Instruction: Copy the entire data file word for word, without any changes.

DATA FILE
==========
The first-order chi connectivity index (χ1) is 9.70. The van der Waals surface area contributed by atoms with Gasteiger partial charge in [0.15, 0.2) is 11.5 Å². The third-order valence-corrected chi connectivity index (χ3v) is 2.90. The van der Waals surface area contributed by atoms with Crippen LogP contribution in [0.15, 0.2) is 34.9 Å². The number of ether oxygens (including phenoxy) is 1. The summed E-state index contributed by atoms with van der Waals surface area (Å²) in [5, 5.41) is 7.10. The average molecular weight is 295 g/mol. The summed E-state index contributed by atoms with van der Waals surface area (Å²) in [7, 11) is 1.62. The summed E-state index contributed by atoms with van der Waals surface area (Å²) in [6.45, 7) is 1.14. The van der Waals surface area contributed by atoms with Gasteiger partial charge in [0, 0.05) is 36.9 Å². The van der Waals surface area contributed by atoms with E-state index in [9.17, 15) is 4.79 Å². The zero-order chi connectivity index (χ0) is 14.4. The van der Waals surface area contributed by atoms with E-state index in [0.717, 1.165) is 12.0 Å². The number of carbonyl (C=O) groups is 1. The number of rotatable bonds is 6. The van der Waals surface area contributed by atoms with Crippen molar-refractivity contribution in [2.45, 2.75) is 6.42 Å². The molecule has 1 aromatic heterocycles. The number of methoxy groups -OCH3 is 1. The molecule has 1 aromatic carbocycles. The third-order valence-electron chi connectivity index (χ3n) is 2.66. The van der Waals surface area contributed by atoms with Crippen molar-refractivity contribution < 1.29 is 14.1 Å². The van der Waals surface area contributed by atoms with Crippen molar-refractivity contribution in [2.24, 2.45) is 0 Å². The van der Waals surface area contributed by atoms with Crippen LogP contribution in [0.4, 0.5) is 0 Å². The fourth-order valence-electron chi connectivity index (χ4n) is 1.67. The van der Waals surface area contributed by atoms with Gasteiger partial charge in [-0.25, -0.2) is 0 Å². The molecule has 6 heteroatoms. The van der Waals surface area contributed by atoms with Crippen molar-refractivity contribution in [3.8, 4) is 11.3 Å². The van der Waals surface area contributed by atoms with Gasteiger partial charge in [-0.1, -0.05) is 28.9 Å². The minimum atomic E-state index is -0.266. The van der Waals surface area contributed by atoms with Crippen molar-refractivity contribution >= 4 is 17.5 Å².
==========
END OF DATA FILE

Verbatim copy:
The first-order chi connectivity index (χ1) is 9.70. The van der Waals surface area contributed by atoms with Gasteiger partial charge in [0.15, 0.2) is 11.5 Å². The third-order valence-corrected chi connectivity index (χ3v) is 2.90. The van der Waals surface area contributed by atoms with Crippen LogP contribution in [0.15, 0.2) is 34.9 Å². The number of ether oxygens (including phenoxy) is 1. The summed E-state index contributed by atoms with van der Waals surface area (Å²) in [5, 5.41) is 7.10. The average molecular weight is 295 g/mol. The summed E-state index contributed by atoms with van der Waals surface area (Å²) in [7, 11) is 1.62. The summed E-state index contributed by atoms with van der Waals surface area (Å²) in [6.45, 7) is 1.14. The van der Waals surface area contributed by atoms with Gasteiger partial charge in [0, 0.05) is 36.9 Å². The van der Waals surface area contributed by atoms with E-state index in [9.17, 15) is 4.79 Å². The zero-order chi connectivity index (χ0) is 14.4. The van der Waals surface area contributed by atoms with E-state index in [0.717, 1.165) is 12.0 Å². The number of carbonyl (C=O) groups is 1. The number of rotatable bonds is 6. The van der Waals surface area contributed by atoms with Crippen molar-refractivity contribution in [2.45, 2.75) is 6.42 Å². The molecule has 1 aromatic heterocycles. The number of methoxy groups -OCH3 is 1. The molecule has 1 aromatic carbocycles. The third-order valence-electron chi connectivity index (χ3n) is 2.66. The van der Waals surface area contributed by atoms with Crippen molar-refractivity contribution < 1.29 is 14.1 Å². The van der Waals surface area contributed by atoms with Crippen molar-refractivity contribution in [2.24, 2.45) is 0 Å². The van der Waals surface area contributed by atoms with Crippen LogP contribution in [0.4, 0.5) is 0 Å². The fourth-order valence-electron chi connectivity index (χ4n) is 1.67. The van der Waals surface area contributed by atoms with Gasteiger partial charge in [-0.25, -0.2) is 0 Å². The molecule has 6 heteroatoms. The van der Waals surface area contributed by atoms with Crippen molar-refractivity contribution in [3.8, 4) is 11.3 Å². The van der Waals surface area contributed by atoms with Gasteiger partial charge in [-0.1, -0.05) is 28.9 Å². The minimum atomic E-state index is -0.266. The van der Waals surface area contributed by atoms with Crippen molar-refractivity contribution >= 4 is 17.5 Å².